No info yet
My main association is Diana Barry, Anne Shirley's beautiful and loyal best friend in Anne of Green Gables. It's classic and beautiful, so I don't think you can go wrong.
I don't know if it's a particularly southern trend, but down here, kid's names are on ALL THE THINGS. We don't participate in my family, but when we go out, we see embroidered and vinyl names on bathing suits, backpacks, t-shirts, water bottles, etc etc etc. Down here, DIY personalization is the "it" work-at-home-mom job, much more than selling essential oils. So I don't think that "finding your name on a keychain" is a factor here, since mama can print Kynnleigh on everything her child owns.
My name is Melissa and throughout my adult life I've felt conscious of it feeling dated to the 70s-80s. The -issa names were pretty trendy (search "issa" in the NameVoyager). Despite that, it does have a great derivation, and a few nicknames (none of which ever stuck for me, except for my parents calling me Missy). I would definitely be surprised to meet a baby Melissa, but it would be a pleasant surprise.
Leni is great! Another one that would feel intuitive to me is Nori.
I adore Elizabeth. I understand that many find it stale, but in my opinion, it can easily be revived by one of the underused nicknames. I personally love Libby, Betsy, and Bizzy.
Catherine/Katherine is lovely too. The trendiness of K-names in my area (names like Kinley, Kaelyn, and every spelling of Katelyn) would turn me off of the K-spelling. I know Katherine had legitimate usage long before the creative K-names hit the scene, but the C spelling feels much more classic to me.
Any interest in Augustana? It keeps the same pronounciation of August, since you didn't like the prounounciation of Augusta (AU-gust-ANN-a) and it would merge August and Anne into one name. It would seem more feminine for your husband, and you could still call her August for short.
I really like Silas with your set. If Sterling won't be the baby's surname, it would make a great first name. I'll also suggest Simon, Sebastian, Solomon, Samson, Roland, Bennett, and Russell.
I totally understand the sadness. My 3 yo has already jettisoned her nicknames. It took a few weeks for me and my husband to adjust, and she's still working on her friends. We do use her nickname when my husband and I are talking privately, when the kids are in bed, so we get to use it just a little. Daisy is such a sweet name, so I would be sad to see it go! It will be interesting to see if it sticks.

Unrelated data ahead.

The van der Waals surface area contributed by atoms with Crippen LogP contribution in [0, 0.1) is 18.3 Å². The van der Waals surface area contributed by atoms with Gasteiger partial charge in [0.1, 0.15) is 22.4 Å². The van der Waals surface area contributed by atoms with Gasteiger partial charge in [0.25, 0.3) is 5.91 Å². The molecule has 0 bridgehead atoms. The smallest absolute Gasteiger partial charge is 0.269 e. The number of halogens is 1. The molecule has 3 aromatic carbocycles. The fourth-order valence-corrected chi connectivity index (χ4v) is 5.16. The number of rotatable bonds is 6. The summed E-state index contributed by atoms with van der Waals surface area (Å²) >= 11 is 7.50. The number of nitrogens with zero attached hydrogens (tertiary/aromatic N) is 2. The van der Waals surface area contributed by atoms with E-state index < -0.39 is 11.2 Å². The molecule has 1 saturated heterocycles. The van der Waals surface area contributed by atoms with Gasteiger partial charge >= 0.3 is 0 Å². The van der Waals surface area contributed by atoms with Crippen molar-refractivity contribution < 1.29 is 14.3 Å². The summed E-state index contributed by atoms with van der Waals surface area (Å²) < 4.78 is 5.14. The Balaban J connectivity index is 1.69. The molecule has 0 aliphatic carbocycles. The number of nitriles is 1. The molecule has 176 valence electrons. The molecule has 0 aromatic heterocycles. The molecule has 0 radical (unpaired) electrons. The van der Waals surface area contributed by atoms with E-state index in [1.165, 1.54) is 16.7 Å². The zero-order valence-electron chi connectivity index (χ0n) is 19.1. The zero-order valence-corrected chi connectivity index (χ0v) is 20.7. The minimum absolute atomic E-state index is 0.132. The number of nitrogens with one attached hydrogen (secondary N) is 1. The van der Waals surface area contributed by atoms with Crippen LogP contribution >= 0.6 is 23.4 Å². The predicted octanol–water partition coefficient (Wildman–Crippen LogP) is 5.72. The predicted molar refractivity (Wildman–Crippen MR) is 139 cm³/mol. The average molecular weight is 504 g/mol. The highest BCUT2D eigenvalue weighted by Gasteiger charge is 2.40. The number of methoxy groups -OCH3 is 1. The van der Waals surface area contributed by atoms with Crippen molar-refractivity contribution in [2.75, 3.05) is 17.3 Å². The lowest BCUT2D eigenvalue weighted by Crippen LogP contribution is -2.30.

Even smack dab in the Bible belt, surnames are much more popular than Bible names. For every kid with a Biblical name, I know at least 10 kids with names like Lincoln, Tucker, Sullivan, or Jackson.
Congratulations! My husband and I used to play a game that got a lot of great conversations started. We'd open to a page of the BNW book and read all the names on one side (usually 4-8 names). We'd pretend we HAD to choose one of those names for our child, and we'd each say our choice. Even if we rarely chose the same name, it was a fun way to kickstart the conversation about naming styles. And every once in awhile we'd choose the same name and discover that we both really liked it, so it would go on the list.
My husband's grandparents, who were raised in an orphanage and later adopted out to families, found out after more than 50 years of marriage that they were not legally married because their names were never legally changed after adoption. I've wondered how they could have possibly made it this far into their lives without needing official birth certificates and Social Security cards, but I guess until recently they weren't required.
I live in the south and also know a JaneAnn. Her daughter is Jane[familysurname]. While it's a neat tradition, I've seen some frustration when Jane[familysurname] introduces herself by her double-barrel first name and people reasonably assume that the second half is her surname, so they call her Jane.
I went to elemantary school with a Toccarra but never knew where the name came from.
It's fascinating how many people have come to this site to ask nearly identical questions about this particular name. Almost unbelievable...
It's much more surprising to me that people haven't heard of Cordelia! It has enough literary/pop-culture usage that you'd think at least one reference would make it familiar (I can think of Shakepeare, Anne of Green Gables, and Buffy/Angel off the top of my head).
We expected to be bombarded with Middleton comments, but have barely received a handful. Shockingly, we hear, "I've never heard that name," at least 10x more often than a Middleton reference.
I know, I don't understand the confusion either! Perhaps they think I was going for Piper with a British accent.
Name-watching is the only enjoyable aspect of visiting the pediatrician. I always wonder how many people are silently judging me when the nurse unfailingly calls for my Pippa, "PIE-puh!" Not that Pippa is a crowd-pleaser, but it's at least a real name.
I wouldn't worry about finding an across-the-board nickname. My daughter answered to several nicknames through toddlerhood, and is now (age 3) insisting on going by her full name only.
Emery is the most common girls' name I come across on a daily basis where I live. It ranked 75 spots higher in my state (in the southern US) than it did nationally for girls, so I'm in a pocket of them. Even though it is historically a boys' name, my exposure to it has been entirely female. I'm definitely not saying you shouldn't use it for a boy, but that you should be aware that it is rising in popularity among girls.